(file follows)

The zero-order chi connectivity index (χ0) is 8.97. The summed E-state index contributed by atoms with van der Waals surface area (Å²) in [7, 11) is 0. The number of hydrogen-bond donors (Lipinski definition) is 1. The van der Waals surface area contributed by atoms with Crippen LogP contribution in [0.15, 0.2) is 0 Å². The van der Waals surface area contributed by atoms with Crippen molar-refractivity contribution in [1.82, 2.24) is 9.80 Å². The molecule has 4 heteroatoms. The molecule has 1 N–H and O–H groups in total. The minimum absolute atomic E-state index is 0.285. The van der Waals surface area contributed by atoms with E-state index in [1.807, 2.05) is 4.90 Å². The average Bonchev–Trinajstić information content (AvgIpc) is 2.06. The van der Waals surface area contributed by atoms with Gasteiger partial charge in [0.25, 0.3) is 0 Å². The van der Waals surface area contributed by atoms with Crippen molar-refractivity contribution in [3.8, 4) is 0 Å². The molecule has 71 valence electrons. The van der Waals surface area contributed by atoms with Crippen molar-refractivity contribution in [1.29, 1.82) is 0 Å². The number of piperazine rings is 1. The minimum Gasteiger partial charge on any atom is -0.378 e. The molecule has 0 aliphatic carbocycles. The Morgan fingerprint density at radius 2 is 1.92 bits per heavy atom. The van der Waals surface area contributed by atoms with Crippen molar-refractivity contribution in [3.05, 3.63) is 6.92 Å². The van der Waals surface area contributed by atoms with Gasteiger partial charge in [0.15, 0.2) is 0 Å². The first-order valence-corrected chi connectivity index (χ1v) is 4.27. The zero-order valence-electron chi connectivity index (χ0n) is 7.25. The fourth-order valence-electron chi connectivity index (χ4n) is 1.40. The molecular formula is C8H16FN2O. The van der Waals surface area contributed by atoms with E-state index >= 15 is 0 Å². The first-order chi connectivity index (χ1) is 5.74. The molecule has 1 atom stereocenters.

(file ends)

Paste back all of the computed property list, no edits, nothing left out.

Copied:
The zero-order chi connectivity index (χ0) is 8.97. The summed E-state index contributed by atoms with van der Waals surface area (Å²) in [7, 11) is 0. The number of hydrogen-bond donors (Lipinski definition) is 1. The van der Waals surface area contributed by atoms with Crippen LogP contribution in [0.15, 0.2) is 0 Å². The van der Waals surface area contributed by atoms with Crippen molar-refractivity contribution in [1.82, 2.24) is 9.80 Å². The molecule has 4 heteroatoms. The molecule has 1 N–H and O–H groups in total. The minimum absolute atomic E-state index is 0.285. The van der Waals surface area contributed by atoms with E-state index in [1.807, 2.05) is 4.90 Å². The average Bonchev–Trinajstić information content (AvgIpc) is 2.06. The van der Waals surface area contributed by atoms with Gasteiger partial charge in [0.25, 0.3) is 0 Å². The van der Waals surface area contributed by atoms with Crippen molar-refractivity contribution in [3.8, 4) is 0 Å². The molecule has 71 valence electrons. The van der Waals surface area contributed by atoms with Crippen molar-refractivity contribution in [1.29, 1.82) is 0 Å². The number of piperazine rings is 1. The minimum Gasteiger partial charge on any atom is -0.378 e. The molecule has 0 aliphatic carbocycles. The Morgan fingerprint density at radius 2 is 1.92 bits per heavy atom. The van der Waals surface area contributed by atoms with Crippen molar-refractivity contribution in [3.05, 3.63) is 6.92 Å². The van der Waals surface area contributed by atoms with Gasteiger partial charge in [0.15, 0.2) is 0 Å². The first-order valence-corrected chi connectivity index (χ1v) is 4.27. The zero-order valence-electron chi connectivity index (χ0n) is 7.25. The fourth-order valence-electron chi connectivity index (χ4n) is 1.40. The molecular formula is C8H16FN2O. The van der Waals surface area contributed by atoms with E-state index >= 15 is 0 Å². The first-order chi connectivity index (χ1) is 5.74. The molecule has 1 atom stereocenters.